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Amazing air show as Countess arrives at base




Aulden Dunipace, left, the Countess of Wessex, centre, and Group Captain Tony Keeling, right, with the winning team from Littlehampton Academy
Aulden Dunipace, left, the Countess of Wessex, centre, and Group Captain Tony Keeling, right, with the winning team from Littlehampton Academy

Stamford was treated to a stunning surprise air display last week as the Countess of Wessex visited RAF Wittering.

Hundreds of schoolchildren designed, built and raced miniature rocket cars at RAF Wittering for the Race for the Line National Finals on Thursday last week.

Her Royal Highness the Countess of Wessex is RAF Wittering’s Honorary Air Commodore.

She met with the school teams and watched the final races.

Her Royal Highness is also the Ship’s Sponsor for HMS Daring, and the event was strongly supported by the Royal Navy STEM team.

Between races the school teams were treated to a series of air displays, beginning with the Grob Tutor piloted by RAF Wittering’s Flight Lieutenant Andy Sell.

Battle of Britain Memorial Flight Spitfire
Battle of Britain Memorial Flight Spitfire

In a cloudless sky a Spitfire, an RAF Typhoon and the Red Arrows gave the captivated audience a series of breath-taking aerobatic manoeuvres. The aircraft also gave a similarly stunning display over Stamford, even drawing love hearts in the sky with the smoke.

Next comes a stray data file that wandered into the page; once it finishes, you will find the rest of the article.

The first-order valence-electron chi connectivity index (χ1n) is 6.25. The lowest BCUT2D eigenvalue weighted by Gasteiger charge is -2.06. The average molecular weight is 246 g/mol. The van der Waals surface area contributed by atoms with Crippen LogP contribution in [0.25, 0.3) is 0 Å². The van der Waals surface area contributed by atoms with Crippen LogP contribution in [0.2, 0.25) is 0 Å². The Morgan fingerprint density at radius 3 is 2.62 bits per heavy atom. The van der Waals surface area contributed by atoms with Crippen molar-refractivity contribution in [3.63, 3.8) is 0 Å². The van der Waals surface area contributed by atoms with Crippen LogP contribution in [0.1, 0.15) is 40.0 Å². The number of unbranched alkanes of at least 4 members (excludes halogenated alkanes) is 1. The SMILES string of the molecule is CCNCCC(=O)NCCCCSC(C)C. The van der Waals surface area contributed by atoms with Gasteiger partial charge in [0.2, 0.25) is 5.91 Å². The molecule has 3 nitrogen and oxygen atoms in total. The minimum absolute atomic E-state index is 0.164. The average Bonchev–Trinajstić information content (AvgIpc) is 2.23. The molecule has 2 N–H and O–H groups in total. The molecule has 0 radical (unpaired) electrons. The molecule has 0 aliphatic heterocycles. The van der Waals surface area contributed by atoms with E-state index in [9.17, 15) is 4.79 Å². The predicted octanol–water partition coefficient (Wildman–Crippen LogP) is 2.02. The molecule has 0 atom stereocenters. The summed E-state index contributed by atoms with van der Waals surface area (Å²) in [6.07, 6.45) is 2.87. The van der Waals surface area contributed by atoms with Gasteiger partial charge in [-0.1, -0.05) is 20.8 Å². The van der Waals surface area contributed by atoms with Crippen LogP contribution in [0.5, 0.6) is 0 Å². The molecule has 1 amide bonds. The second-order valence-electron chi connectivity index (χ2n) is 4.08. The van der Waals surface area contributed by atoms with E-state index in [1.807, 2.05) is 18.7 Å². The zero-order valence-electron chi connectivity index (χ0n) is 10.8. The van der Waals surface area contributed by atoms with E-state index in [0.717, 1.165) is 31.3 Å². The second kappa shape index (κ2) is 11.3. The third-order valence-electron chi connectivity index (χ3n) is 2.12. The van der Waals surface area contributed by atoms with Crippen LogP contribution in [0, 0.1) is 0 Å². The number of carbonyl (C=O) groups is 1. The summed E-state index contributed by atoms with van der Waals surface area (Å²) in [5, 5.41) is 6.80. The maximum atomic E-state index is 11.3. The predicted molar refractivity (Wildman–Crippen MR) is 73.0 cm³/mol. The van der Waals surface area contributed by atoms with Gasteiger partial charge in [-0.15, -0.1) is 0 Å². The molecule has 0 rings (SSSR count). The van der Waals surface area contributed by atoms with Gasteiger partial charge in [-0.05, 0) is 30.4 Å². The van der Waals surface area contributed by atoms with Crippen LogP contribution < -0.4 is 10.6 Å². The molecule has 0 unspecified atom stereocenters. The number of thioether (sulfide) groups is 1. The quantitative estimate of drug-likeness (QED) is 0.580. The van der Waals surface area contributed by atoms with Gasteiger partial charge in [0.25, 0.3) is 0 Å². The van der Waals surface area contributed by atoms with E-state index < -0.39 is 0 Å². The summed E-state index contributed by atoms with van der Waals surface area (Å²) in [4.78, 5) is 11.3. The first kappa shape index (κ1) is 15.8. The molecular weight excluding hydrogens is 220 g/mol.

Race for the Line is a schools’ competition run by The Learning Partnership and supported by the Armed Forces; it’s aim is to inspire children to take up Science, Technology, Engineering and Maths (STEM) subjects.

Over 60 teams from schools across the country created micro-dragsters and competed against one another to see whose was the fastest. The winning team was from the Littlehampton Academy in Sussex, their car achieved an actual speed of 66.1 miles per hour.

David Flowers is a teacher of design, technology and science at the school. He said: “It takes a massive amount of thinking and hours of engineering and practice, it’s an inspiring challenge.”

Red Arrows flying over Stamford. Picture by Gary Reed
Red Arrows flying over Stamford. Picture by Gary Reed

Aulden Dunipace, chief executive of The Learning Partnership, said: “Without support from the tri-forces this year, and particularly the RAF, we would not have been able to deliver the competition. 78,000 students in year seven built rocket cars and raced them across their playgrounds, we ran 400 qualifying race events through the forces.

“It’s just a great partnership.”

BWing Commander Craig Watson, the principal engineer at Royal Air Force Wittering, said: “STEM is really core to the RAF, innovation and science have been a huge part of everything we’ve achieved over the last hundred years.

“By making science and engineering accessible, and by inspiring them, children can see brilliant possibilities for their futures.”



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